"They've lost a hell of a lot of money, more money than most people see in a lifetime," said Paul Davis, a British liquidator investigating company records. He said between January and September 2005, Gizmondo took in about $2.6 million but lost more than $263 million. "They are staggering numbers by anybody's standards. It's clear the directors lived lavish lifestyles with fast cars, planes, boats and travel. But certainly that wouldn't account for all of it."

*

Charges Pile Up

The fates of Eriksson and Freer are also in question. Eriksson, 44, is in jail in Los Angeles awaiting trial on charges that include embezzlement, grand theft auto, illegally possessing a Smith & Wesson .357 magnum and driving while intoxicated. The counts arose from the Feb. 21 car accident and have become part a widening investigation into his activities after he entered the U.S. in August with two Ferrari Enzos and a Mercedes-Benz SLR McLaren, valued at $3.8 million and owned by British financial institutions. He had a lease contract on the vehicles, authorities said, prohibiting him from taking them out of the country.

Eriksson has pleaded not guilty. His lawyer, David Elden, said that Eriksson put down about $1 million for the three cars and was in negotiations to sell his British mansion to pay off the balance on the vehicles before he was arrested. Elden described Eriksson's case as a "non-injury accident being blown out of proportion because it involved a Ferrari."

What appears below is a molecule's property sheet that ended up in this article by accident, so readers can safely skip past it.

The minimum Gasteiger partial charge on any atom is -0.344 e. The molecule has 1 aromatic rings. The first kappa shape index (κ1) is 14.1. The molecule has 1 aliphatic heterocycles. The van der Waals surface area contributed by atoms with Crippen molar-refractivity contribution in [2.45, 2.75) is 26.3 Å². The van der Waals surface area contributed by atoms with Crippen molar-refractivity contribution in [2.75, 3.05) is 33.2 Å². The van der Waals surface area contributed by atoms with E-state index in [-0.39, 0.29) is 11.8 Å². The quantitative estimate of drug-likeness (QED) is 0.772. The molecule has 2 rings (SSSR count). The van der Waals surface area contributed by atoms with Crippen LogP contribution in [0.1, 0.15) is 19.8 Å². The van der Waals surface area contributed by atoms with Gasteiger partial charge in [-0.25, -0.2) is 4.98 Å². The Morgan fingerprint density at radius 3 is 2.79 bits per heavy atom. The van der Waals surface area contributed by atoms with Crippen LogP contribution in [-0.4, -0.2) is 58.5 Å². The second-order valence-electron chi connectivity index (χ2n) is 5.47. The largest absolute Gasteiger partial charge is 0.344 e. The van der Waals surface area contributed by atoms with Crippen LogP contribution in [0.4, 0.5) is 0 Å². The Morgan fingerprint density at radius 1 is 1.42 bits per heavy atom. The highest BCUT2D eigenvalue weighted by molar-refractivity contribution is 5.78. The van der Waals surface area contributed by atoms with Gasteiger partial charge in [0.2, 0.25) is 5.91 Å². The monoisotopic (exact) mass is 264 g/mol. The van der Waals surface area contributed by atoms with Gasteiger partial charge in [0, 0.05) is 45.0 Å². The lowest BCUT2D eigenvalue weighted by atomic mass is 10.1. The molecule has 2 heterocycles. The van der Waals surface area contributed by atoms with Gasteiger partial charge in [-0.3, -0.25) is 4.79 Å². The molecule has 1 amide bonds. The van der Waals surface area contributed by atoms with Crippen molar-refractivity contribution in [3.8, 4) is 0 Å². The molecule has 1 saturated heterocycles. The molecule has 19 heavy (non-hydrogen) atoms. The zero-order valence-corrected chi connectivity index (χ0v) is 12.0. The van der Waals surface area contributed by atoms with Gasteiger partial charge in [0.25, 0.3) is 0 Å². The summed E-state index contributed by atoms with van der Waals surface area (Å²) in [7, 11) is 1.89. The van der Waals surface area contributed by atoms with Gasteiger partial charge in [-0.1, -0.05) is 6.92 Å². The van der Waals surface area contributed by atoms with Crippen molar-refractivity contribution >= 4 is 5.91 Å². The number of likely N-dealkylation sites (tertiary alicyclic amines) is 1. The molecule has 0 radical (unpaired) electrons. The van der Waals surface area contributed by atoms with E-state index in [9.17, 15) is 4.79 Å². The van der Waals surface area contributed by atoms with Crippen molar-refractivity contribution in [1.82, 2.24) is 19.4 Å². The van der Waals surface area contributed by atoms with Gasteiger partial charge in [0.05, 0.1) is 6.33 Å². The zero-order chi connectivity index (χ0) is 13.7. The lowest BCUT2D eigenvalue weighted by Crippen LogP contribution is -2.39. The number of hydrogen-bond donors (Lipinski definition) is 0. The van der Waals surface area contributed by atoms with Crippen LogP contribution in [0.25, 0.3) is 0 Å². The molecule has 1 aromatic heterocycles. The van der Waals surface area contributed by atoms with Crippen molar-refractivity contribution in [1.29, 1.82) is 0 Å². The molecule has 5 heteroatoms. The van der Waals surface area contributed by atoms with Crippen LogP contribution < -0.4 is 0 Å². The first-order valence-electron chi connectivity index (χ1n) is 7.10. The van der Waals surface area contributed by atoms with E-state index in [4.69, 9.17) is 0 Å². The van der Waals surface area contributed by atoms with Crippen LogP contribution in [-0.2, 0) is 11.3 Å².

Real estate records show that Freer, 35, moved to the U.S. about the same time as Eriksson. He was arrested April 26 by Los Angeles County sheriff's detectives on charges of impersonating a police officer to buy at least one gun. Police said they confiscated 12 rifles and four handguns from Freer's Bel-Air home and his 100-foot yacht docked at Marina del Rey.

The incident was not Freer's first criminal case.

In October, a court in Stuttgart, Germany, sentenced Freer to 18 months probation and fined him 200,000 euros for buying four luxury cars with bad checks and having them delivered to a dealership in France. The cars were ordered between 1999 and early 2000, and German authorities issued an international warrant against him. Freer contended that he had canceled a check after believing he was being sold stolen cars.

Los Angeles County sheriff's detectives are also investigating Freer's and Eriksson's membership in an "anti-terrorism unit" of the San Gabriel Valley Transit Authority, a small private company that provides rides for the disabled and elderly in Monrovia and Sierra Madre. Sheriff's deputies on Tuesday arrested the transit agency's founder and seized guns, badges and police cars from offices and homes connected with the company.

Freer declined an interview request from The Times. Instead, his public relations firm, Sitrick & Co., responded to written questions. It said Freer was interested in the transit operation in order to test facial-recognition technology in the agency's vehicles. Elden said Eriksson also wanted to use the authority's buses to demonstrate a video system he had hoped to market as an anti-terrorism tool.

Eriksson's alleged affiliation with the transit authority is a contrast to the glamour, chauffeurs and musky woods of his old neighborhood in St. George's Hill, one of London's most exclusive suburbs. Along the community's winding roads, Eriksson was known for his sleek cars and long parties.